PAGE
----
Waterless Robotic Cleaning of Solar Panels

I always wondered why didn’t somebody do something about it. Then I realized I was somebody.

– Lily Tomlin

– Atmus Robotics

Crisis developing behind the scenes

The water conservation initiative is also important from the point of view that utility scale big capacity solar power plants come up in those areas where water is already scarce. India has an ambitious target of 100 GW of Solar PV Energy generation by 2022 and the water scarcity can hamper this ambitious plan. The sources of water in solar plants can be borewell, water tanker, etc. 

As per the study by the renewable energy research firm Bridge to India, the 60% of the water source is borewell in India. The study recorded ‘very high’ water consumption at plants in Rajasthan, UP, Gujarat, Punjab and Haryana, where a quarter of India’s installed capacity is located. 

94% of India’s solar capacity is exposed to medium to high level water risk. Rajasthan, for example, is estimated to require 600,000 m³/year for module cleaning. The state is highly arid, and this water use reportedly further exacerbates the situation.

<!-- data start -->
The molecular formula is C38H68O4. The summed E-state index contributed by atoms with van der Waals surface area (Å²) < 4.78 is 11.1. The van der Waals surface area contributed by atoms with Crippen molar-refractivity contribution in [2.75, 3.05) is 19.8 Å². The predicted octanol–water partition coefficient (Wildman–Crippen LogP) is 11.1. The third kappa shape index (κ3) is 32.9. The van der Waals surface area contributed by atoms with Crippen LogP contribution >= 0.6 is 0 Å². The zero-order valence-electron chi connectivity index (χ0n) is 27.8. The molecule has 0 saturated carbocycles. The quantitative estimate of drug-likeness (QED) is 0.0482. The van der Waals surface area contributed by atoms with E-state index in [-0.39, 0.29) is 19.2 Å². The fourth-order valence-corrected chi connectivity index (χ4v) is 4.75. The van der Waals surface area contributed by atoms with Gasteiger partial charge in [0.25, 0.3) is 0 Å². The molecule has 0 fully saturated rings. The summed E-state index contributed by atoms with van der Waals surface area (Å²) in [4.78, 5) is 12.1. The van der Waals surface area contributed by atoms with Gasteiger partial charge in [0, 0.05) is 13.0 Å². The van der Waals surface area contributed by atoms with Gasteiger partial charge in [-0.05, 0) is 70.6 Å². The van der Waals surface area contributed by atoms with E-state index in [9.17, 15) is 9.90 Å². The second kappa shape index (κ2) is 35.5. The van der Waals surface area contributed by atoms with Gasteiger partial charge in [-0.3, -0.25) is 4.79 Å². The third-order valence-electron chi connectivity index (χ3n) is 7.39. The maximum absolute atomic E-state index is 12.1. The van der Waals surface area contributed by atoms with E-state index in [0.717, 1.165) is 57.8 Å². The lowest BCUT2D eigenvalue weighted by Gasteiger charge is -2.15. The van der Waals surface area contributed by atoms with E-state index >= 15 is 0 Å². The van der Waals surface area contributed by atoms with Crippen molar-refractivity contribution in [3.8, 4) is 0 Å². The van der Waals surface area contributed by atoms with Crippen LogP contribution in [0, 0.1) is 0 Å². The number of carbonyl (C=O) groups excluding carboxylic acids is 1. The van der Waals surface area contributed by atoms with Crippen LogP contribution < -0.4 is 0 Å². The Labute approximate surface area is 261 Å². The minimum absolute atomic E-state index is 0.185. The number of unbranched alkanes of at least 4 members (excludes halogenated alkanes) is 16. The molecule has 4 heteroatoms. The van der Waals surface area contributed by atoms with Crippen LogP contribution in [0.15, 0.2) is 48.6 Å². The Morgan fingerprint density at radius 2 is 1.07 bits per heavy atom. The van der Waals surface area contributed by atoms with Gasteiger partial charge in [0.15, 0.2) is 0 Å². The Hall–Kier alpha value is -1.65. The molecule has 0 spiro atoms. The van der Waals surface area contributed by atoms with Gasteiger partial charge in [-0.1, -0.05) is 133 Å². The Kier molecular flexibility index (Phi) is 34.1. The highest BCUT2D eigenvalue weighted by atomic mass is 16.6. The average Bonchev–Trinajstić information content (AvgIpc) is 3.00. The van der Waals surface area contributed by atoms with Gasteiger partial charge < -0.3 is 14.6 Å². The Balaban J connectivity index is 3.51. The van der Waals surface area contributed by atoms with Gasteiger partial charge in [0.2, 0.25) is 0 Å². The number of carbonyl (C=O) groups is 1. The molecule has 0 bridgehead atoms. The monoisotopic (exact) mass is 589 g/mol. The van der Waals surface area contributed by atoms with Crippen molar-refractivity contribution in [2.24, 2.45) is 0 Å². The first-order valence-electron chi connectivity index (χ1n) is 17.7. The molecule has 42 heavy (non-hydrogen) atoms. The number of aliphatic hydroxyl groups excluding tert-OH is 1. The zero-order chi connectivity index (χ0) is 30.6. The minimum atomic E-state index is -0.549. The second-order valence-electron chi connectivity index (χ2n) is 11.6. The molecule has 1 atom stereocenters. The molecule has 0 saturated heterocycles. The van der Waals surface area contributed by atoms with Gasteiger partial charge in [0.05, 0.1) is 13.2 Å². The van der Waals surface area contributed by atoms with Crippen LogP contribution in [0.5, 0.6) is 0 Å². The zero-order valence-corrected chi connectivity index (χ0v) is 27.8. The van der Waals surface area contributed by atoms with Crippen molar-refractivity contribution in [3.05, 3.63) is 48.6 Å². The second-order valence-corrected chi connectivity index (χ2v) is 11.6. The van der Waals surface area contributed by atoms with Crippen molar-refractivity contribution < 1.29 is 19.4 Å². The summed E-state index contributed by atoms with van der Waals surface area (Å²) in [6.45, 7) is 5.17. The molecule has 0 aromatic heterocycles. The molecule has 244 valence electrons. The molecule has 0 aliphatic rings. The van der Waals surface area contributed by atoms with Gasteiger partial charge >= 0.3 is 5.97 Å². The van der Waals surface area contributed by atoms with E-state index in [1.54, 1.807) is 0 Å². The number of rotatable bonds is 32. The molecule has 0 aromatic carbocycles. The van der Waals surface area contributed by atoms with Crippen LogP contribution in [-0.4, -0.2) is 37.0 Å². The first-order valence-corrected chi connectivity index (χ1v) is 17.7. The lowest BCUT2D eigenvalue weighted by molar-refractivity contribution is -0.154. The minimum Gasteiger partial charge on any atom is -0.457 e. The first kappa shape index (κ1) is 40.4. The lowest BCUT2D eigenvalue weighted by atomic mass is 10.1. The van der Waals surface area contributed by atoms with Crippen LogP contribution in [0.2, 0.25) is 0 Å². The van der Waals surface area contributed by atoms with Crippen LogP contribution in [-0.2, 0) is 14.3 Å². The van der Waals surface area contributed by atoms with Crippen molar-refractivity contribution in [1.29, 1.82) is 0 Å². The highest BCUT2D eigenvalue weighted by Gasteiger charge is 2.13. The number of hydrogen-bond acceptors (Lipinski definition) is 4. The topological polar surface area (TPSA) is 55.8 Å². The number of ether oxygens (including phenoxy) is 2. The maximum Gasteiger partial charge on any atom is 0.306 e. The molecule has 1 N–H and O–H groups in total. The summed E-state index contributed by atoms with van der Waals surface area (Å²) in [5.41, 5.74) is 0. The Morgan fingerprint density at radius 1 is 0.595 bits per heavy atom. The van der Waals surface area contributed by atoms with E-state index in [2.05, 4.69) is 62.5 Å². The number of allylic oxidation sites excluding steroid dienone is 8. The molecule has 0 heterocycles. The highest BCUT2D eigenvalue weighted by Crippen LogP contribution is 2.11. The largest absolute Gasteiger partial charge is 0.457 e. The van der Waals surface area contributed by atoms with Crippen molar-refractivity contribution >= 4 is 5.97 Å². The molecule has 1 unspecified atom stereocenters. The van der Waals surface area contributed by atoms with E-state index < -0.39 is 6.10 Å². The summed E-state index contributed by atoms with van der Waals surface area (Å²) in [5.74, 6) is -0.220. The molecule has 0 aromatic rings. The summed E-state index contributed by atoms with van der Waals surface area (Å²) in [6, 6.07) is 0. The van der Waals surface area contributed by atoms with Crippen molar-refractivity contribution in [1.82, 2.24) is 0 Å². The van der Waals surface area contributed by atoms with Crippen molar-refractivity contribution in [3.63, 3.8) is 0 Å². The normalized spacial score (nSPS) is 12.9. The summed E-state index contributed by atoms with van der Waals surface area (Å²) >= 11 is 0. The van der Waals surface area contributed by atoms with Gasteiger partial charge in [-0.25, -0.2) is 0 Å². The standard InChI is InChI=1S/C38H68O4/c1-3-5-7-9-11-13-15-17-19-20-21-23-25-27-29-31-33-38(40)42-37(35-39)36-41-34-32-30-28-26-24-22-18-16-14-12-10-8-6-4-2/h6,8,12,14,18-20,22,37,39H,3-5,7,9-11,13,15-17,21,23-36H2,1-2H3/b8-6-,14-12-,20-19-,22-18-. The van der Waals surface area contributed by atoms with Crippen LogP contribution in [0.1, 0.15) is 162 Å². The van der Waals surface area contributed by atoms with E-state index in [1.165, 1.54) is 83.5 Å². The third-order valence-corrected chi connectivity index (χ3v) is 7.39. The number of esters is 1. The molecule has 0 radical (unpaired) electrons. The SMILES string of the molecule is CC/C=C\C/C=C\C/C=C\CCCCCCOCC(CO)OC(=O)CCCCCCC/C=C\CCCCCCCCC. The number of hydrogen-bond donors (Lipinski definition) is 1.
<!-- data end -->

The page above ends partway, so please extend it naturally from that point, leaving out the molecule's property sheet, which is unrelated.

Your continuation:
While Karnataka is located in a considerably more humid region than Rajasthan, the higher installation capacity here also requires more water use for cleaning. The 1,000,000 m³/year for module cleaning still places the state at medium to high risk

every problem has a solution

Atmus Infinity

Raising awareness is important, but we decided to go the extra mile and develop a solution to the probem. Atmus Infinity, our flagship product, is an automated robotic solution for water-less cleaning of solar panels.